When Irena doesn’t uphold Kent’s old-fashioned standards for what a wife should be, he reveals he’s madly in love with his marine engineer co-worker Alice Moore (Jane Randolph) and files for divorce from Irena. He marries Alice soon after. Kent’s abandonment strikes quite an emotional blow; in fact, he begins to villainize Irena. “Things have always gone swell for me,” he confides in Alice. “I’ve just never been unhappy.”

Later, Dr. Judd meets with Irena in the zoo and a turning point seems to happen. “It is not my mind that’s troubled,” she says, finally standing up for herself. It’s a subtle, intimate story moment, but it soon pays off when Irena firmly accepts who she is. Irena comes to relish in her new-found power. Even when the film situates her as the “villain,” particularly in the iconic swimming pool sequence, she’s just not the villain at all. She’s the heroine, a queer person totally lost in the world with no one to guide her or even show her the least bit of compassion.

In the end, Irena pays dearly with her life. It’s the story of many LGBTQ+ people. We war with ourselves, and often the turmoil is excruciating, especially when mental health resources have long been denied us. When we do come out, we’re faced with ostracism, bigotry, assault, rape, and quite often death. In their 2019 Hate Crime Statistic report, the FBI reported 19.4 percent of the 15,588 submitted offenses were related to bias motivations around sexual orientation and gender identity. The Human Rights Campaign tracked fatal violence against the transgender and gender non-comforming community in 2020, revealing 44 deaths (the most violent year to-date since they began tracking in 2013).

Released two years later, The Curse of the Cat People (1944) from directors Gunther von Fritsch and Robert Wise is a fascinating creature. One could argue it’s far less a horror film than it is a family drama ─ yet it remains very much indebted to the original. It’s years following the first film, and Kent and Alice now have a six-year-old daughter named Amy (Ann Carter). Residing in Tarrytown, New York, they have a then-idyllic American life: the quaint but posh homestead, a butler named Edward (Sir Lancelot), and an income that allows only the finest things.

But Kent is worried about Amy. Like Irena before her, Amy doesn’t fit in with society’s strict notions about what a young girl should be. She doesn’t find herself latching onto her friends in school, and instead, she makes companions with animals. Amy’s wild imagination reminds Kent intensely of Irena, leading him to fiercely reprimand her and demand she make nice with the neighborhood kids. “I wish I could be a good girl,” she cries into his shoulder.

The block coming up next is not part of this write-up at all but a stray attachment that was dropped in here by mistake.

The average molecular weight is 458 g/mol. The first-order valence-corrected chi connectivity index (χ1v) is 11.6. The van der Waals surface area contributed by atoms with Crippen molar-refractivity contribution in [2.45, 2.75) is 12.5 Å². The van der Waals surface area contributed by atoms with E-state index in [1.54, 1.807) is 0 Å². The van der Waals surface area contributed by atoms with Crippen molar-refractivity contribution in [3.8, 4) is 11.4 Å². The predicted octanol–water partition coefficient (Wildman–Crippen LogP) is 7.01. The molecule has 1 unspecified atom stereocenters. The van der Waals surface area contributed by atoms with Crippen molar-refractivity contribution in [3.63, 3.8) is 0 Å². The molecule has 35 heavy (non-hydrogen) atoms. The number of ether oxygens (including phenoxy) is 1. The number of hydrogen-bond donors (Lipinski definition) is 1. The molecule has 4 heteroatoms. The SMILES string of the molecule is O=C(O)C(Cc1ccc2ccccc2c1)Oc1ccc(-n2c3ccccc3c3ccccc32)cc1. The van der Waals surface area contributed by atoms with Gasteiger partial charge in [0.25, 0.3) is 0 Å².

When she does reach out, the neighborhood kids spurn her. Amy wanders down the street and finds herself at the doorstep of a giant, rustic mansion, which many claim is the abode of a witch. A disembodied voice, that of the old, eccentric woman Julia Farren (Julia Dean), beckons her closer and tosses down a handkerchief wrapped around a luxurious ring. Edward later tells her it’s a “wishing ring,” possessing great power. Amy then wishes for a friend ─ and Irena’s ghost enters the picture.

Curse continues demonizing queerness (the use of “curse” in the title alone suggests as much, even though Irena appears very little in the actual story) but reads far more as a morality tale for the straight characters, honing in on Kent’s journey to accept his daughter as she is. Yet its themes of personal turmoil, archaic beliefs, and eventual liberation feel much the same. The appearance of Irena, an indelible reminder of her tragic death, impresses upon the viewer that queer icons can be just as important to children as their straight counterparts. Irena’s kindness allows Amy to live as her true self ─ and see the world through a lens of wonder and beauty. “Out of your loneliness, you called me,” Irena says.

In the end, the finale is far more It’s a Wonderful Life than the original Cat People but carries a powerful message, nonetheless. Sometimes, unimaginable tragedy can serve to break toxic cycles and signal a new beginning for the next generation.

With social movements ebbing and flowing, often suffering setbacks and resets, the 1982 Cat People remake, directed by Paul Schrader, came 10 months after the U.S. Center for Disease Control (CDC) published an article in “Morbidity and Mortality Weekly Report” (June 5, 1981) detailing a rare lung infection in five young gay men. Dr. Michael Gottlieb and Dr. Wayne Shandera reported that the young men also suffered from an unknown disease. Nine days later, a 35-year-old gay man became the first person with AIDS admitted into Clinical Center at the National Institutes of Health.